A crucial component of the camp, is providing the young people with relevant educational information. Some of the activities over the course of the six days include a visit from a medical professional to speak about the biological processes involved in transitioning, as well as the screening of educational films.

"There is a lot to learn about being a trans- or non-binary youth. So we provide up-to-date, relevant, very well-vetted information based on research, based on evidence. And we bring things that are real that the kids and their parents can trust as a resource that they can depend on."

'Wow, I'm actually going to make it to adulthood'

Ferguson said that despite the camp having 20 spots for young people to attend, there is a waitlist of youth hoping to participate. That reality demonstrates the need for the programming in the community.

"A lot of youth can't actually access services until they are 18. But it's much easier to get support earlier on in your life to build up healthy coping skills and your self-esteem, so that you have the resources that you need in order to power through whatever life and society are going to throw at you."

When I was 12 to 17, I didn't even think I was going to make it to 18.- Cameo Ferguson, Gender Adventures program volunteer

Ferguson added that even seeing other transgender youth and adults and hearing their experiences can be helpful.

"When I was 12 to 17, I didn't even think I was going to make it to 18. So that's a pretty big thing just to see a trans person who is older than you to be like 'wow, I'm actually going to make it to my adulthood.' Then, when they start to hear your experiences, it just shows them that there are other people that have been through it, that they're not alone and they always have someone they can turn to."

Not too young to know

Kal Hardy is a 14-year-old "female-to-male transgender" high school student from Thunder Bay, Ont. He attended the camp last year and came back to sit on a 'peer panel' to share his own journey of transitioning.

Hardy said, "I was getting mistaken as being a boy in public a lot. And I love that feeling. I don't know why, but I loved that feeling of being called 'sir' in public. And that's when I really started to think, 'am I trans?'"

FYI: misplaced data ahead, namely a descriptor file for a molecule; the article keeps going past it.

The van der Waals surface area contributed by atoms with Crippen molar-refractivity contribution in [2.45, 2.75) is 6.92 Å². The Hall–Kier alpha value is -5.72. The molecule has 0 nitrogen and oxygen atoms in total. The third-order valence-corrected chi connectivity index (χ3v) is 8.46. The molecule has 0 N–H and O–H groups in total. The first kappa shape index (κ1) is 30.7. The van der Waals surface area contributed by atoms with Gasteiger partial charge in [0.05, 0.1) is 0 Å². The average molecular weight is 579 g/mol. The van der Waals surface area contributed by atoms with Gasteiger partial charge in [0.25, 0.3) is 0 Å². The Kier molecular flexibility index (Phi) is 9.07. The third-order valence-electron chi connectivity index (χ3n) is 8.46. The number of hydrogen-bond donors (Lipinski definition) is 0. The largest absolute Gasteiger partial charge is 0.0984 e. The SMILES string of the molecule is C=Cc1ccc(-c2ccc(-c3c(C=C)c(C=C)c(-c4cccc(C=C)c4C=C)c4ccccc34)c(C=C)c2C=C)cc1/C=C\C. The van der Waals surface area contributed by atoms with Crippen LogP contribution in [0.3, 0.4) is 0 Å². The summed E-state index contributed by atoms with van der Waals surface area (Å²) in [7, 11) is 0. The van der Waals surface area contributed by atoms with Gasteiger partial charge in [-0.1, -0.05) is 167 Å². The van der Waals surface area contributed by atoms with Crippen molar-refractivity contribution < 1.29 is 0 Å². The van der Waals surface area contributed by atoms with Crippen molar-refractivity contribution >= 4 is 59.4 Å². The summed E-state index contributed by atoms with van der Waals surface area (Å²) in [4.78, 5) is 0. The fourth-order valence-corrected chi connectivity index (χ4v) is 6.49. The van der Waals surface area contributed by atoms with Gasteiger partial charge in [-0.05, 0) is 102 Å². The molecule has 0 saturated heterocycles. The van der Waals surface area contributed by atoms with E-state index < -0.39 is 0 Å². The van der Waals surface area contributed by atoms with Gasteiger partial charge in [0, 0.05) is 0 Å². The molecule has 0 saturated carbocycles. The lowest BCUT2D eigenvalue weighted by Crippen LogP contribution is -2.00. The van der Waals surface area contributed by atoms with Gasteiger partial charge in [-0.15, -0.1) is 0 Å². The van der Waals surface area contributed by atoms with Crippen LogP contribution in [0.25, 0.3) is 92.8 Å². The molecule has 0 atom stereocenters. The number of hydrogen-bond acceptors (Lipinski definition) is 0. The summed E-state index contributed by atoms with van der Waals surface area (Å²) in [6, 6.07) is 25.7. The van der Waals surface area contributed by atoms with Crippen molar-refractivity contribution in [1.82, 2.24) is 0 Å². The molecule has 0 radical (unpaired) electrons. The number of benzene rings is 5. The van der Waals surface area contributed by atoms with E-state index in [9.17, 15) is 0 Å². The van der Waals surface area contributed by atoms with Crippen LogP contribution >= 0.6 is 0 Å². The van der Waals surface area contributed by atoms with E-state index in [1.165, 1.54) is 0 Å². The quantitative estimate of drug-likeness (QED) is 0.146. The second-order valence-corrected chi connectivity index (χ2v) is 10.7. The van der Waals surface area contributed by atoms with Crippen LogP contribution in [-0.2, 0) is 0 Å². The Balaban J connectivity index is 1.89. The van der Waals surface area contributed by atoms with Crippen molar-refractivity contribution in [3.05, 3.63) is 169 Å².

Kal Hardy, a 14-year-old "female-to-male transgender boy" who attended the Gender Adventures camp last year, is back to visit the program participants and speak on a 'peer panel' about his own transition from female to male. (Logan Turner / CBC)

At the time in elementary and middle-school, Hardy didn't want to accept that he may be transgender.

"I know what the word meant, but I was like, 'that's not me.' I was scared, because 41 per cent of all trans people commit suicide in their life. I didn't want to become a statistic."

Since then, Hardy has undergone several steps in the process to transition from a female to a male. He had his name and sex officially changed, started taking Lupron Depot - a hormone blocker that stops female puberty - and has been on testosterone for 10 months. Now Hardy is on his way to Montreal to receive top surgery to remove breast tissue.

Hardy said he often has received criticism for being too young "to know what he wants" or to undergo these procedures.

"If I didn't come out when I did, I personally think I would have committed suicide by now. Sure I may be young, but that doesn't mean I don't know what's good for me. I believe I have the right to say what I need for medical care."

He added, "being trans is not a choice in my eyes. You have to take processes to try and match your body with your gender identity."